CYP3A4*1B and NAT2*14 Alleles in a Native African Population

Isa Cavaco, Rita Reis, J. Pedro Gil and Vera Ribeiro


Single nucleotide polymorphisms were examined in the cytochrome 450 3A4 (CYP3A4) and N-acetyltransferase 2 (NAT2) genes, which code for major mediators of the metabolism of a wide variety of therapeutic drugs, as well as xenobiotics. We determined, in a population from Guinea-Bissau, the frequencies of CYP3A4 and NAT2 variants expected to be prevalent among Africans, due to the high frequency previously observed in African Americans. The observed frequencies were 72% for CYP3A4*1B and 19.2% for the NAT2 191 G>A variant. The high frequency found for these potentially function-altering polymorphisms suggests the possibility of impaired metabolism through CYP3A4 and NAT2 in this population. Strikingly, the frequency observed for the NAT2 191 G>A single nucleotide polymorphism (SNP), associated with the slow acetylator phenotype, was significantly higher than found in other African populations, suggesting the existence of a west to east gradient across Sub-Saharan Africa. The prevalence of these variants may be relevant with regard to therapeutic efficacy in African populations for it may potentially affect drug clearance and consequently, increase the incidence of side effects and drug-drug interactions.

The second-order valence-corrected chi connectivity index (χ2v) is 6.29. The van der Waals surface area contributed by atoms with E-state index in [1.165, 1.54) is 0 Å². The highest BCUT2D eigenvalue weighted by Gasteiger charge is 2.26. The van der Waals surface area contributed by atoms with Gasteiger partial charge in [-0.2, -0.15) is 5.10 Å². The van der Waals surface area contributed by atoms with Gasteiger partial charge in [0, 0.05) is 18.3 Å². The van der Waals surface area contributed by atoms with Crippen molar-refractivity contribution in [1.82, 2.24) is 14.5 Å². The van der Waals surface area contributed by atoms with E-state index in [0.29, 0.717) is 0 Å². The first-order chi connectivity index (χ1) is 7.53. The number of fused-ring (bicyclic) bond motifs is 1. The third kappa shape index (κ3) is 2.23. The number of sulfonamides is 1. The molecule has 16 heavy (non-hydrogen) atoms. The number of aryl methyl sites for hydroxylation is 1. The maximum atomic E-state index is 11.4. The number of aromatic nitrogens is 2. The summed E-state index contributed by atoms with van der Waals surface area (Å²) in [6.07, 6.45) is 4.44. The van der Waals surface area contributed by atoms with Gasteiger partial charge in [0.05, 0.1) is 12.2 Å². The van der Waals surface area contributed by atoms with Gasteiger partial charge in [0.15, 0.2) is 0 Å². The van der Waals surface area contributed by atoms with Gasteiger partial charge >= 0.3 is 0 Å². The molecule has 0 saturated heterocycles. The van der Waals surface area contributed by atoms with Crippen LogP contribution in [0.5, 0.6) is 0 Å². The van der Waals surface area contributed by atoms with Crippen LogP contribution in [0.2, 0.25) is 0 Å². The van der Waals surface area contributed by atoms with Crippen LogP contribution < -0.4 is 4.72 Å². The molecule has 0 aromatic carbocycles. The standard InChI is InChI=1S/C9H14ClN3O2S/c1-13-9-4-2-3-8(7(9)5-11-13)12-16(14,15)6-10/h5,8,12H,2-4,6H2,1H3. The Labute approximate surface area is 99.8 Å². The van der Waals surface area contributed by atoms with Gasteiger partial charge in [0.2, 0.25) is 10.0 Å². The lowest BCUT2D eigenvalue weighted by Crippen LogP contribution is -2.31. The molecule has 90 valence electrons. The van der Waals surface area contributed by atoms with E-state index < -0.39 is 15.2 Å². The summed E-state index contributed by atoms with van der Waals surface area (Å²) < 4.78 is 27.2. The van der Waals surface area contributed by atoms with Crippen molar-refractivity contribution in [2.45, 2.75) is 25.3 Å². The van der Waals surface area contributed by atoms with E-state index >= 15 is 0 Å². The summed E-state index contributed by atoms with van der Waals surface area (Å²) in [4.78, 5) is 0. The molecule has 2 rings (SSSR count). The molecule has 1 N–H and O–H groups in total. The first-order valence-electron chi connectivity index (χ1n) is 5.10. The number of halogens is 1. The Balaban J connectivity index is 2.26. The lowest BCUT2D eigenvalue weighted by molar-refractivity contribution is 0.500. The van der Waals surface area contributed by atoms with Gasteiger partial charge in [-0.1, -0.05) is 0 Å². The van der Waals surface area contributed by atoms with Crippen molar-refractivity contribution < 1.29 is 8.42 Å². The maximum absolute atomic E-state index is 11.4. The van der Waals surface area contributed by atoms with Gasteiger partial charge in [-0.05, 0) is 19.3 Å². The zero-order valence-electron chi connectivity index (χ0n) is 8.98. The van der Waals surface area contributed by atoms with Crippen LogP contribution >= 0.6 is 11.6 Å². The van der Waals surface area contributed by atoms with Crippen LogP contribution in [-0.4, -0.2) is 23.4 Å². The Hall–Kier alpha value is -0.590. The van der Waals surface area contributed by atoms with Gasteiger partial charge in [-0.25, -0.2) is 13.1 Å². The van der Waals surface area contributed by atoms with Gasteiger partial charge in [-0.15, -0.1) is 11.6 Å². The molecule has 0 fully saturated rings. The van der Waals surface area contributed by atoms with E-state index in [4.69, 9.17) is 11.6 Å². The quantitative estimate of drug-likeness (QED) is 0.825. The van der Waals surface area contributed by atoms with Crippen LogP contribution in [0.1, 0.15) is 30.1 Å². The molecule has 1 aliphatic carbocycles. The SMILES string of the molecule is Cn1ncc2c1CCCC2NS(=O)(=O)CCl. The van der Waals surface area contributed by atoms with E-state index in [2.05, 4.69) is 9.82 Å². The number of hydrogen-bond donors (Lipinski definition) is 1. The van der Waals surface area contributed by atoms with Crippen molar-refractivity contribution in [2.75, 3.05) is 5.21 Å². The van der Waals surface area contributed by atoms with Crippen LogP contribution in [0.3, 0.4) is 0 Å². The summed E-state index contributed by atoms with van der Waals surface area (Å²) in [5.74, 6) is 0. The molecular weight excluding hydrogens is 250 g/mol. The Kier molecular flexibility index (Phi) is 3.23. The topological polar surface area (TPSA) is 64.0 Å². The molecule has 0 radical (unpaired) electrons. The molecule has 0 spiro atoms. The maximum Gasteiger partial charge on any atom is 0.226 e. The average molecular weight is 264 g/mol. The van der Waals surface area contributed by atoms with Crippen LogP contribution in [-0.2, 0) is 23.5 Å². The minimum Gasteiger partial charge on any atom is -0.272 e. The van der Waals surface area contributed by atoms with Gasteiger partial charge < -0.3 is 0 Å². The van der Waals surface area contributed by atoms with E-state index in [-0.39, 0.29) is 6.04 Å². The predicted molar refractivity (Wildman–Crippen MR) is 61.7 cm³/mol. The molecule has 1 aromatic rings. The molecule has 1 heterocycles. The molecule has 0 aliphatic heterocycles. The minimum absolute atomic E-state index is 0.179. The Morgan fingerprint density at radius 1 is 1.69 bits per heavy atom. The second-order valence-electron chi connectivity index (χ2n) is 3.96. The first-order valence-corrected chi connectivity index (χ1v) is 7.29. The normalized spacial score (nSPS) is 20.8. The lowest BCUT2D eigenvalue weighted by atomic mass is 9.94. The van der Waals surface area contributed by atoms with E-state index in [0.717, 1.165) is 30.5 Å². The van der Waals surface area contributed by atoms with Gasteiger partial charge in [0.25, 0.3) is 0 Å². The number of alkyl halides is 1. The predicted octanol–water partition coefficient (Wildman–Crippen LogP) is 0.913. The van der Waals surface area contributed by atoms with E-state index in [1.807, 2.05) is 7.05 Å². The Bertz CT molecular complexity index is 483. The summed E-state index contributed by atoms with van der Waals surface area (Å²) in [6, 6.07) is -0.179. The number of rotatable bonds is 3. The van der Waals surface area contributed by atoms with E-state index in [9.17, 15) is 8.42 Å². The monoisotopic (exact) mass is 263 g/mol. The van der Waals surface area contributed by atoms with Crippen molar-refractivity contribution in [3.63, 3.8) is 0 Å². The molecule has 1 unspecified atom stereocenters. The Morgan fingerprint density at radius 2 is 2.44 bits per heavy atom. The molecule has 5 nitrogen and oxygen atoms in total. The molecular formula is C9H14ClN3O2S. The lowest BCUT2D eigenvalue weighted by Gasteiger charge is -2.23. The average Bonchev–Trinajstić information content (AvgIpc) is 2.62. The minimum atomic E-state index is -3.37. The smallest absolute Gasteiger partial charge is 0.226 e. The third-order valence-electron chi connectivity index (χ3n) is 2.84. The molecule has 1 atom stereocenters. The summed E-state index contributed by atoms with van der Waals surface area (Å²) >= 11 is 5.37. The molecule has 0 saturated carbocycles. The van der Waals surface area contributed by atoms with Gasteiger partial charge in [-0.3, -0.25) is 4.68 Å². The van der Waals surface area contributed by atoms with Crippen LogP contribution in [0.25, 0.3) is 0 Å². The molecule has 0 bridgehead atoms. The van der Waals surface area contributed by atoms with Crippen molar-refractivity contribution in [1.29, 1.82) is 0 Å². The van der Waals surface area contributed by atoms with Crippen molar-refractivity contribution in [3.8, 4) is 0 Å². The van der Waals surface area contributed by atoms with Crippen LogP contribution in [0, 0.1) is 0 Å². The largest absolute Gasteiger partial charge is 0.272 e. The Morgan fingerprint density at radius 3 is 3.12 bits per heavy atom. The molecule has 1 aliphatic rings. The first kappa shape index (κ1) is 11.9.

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Clinical Chemistry and Laboratory Medicine ( CCLM) publishes articles on novel teaching and training methods applicable to laboratory medicine. CCLM welcomes contributions on the progress in fundamental and applied research and cutting-edge clinical laboratory medicine. It is one of the leading journals in the field, with an impact factor of over three. CCLM is the official journal of nine national clinical societies and associated with EFLM.